On my list of things to do some day, make a nice individually switched charger farm. Maybe two of them, one in the house and one in the garage.

I unplug all chargers and also switch off the power strip. I don’t trust them, I also have no smoke alarm and sleep with plugs in my ears (help me get deeper sleep). I used to leave my Mac on but since the battery is dead now I also switch it off.

Thanks for the input!
This question is more about saving energy as a whole (1st world global scale) from all our walwarts as opposed to safety concerns.
Since my Xtar walwart has the green LED constantly ON I decided to unplug that one and only have it plugged in while in use.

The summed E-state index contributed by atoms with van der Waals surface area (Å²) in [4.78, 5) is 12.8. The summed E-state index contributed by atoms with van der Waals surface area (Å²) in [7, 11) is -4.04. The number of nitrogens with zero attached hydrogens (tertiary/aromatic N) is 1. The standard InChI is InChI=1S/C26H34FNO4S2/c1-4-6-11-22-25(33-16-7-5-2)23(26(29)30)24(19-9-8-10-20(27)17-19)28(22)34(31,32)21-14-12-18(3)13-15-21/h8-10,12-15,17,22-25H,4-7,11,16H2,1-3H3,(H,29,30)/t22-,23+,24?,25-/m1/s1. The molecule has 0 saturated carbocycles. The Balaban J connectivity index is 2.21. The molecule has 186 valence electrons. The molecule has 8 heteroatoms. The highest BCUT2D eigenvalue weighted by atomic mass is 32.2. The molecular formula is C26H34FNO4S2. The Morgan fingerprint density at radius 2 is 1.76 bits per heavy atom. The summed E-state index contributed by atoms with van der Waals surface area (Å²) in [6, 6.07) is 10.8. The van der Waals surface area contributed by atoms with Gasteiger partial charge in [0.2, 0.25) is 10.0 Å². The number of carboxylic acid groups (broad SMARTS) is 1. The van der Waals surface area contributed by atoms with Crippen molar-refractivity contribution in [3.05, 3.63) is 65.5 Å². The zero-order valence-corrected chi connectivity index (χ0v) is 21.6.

I don’t how much it is actually using, maybe I need to get some type of walwart/plug checking device.

Buy yourself a plug in watt meter and check your chargers you will be amazed how much some will use in stand by.

I have everywhere switchable powerstrips which I always Switch off when not in use. Laptop, Chargers,TV, PC everywhere.

If you have 10devices which consume only half a Watt in standby you get
10*0.5*24*365=43kWh which are used for nothing….so doing that is very unecological and uneconomical.

Especially with the smart devices we have today which only consume very small amounts of energy it’s ridiculous.
For example if you use a phone with 10Wh and recharge it 365 times a year you would only consume 4kWh for using it one year. I choosed 10Wh because that is also the energy for recharging a18650.
so recharging a battery everyday consumes the same amount of energy like to let the charger stay plugged in but with the big difference that it has no use…

None of my chargers, adapters stay plugged in. I fear wear and rare.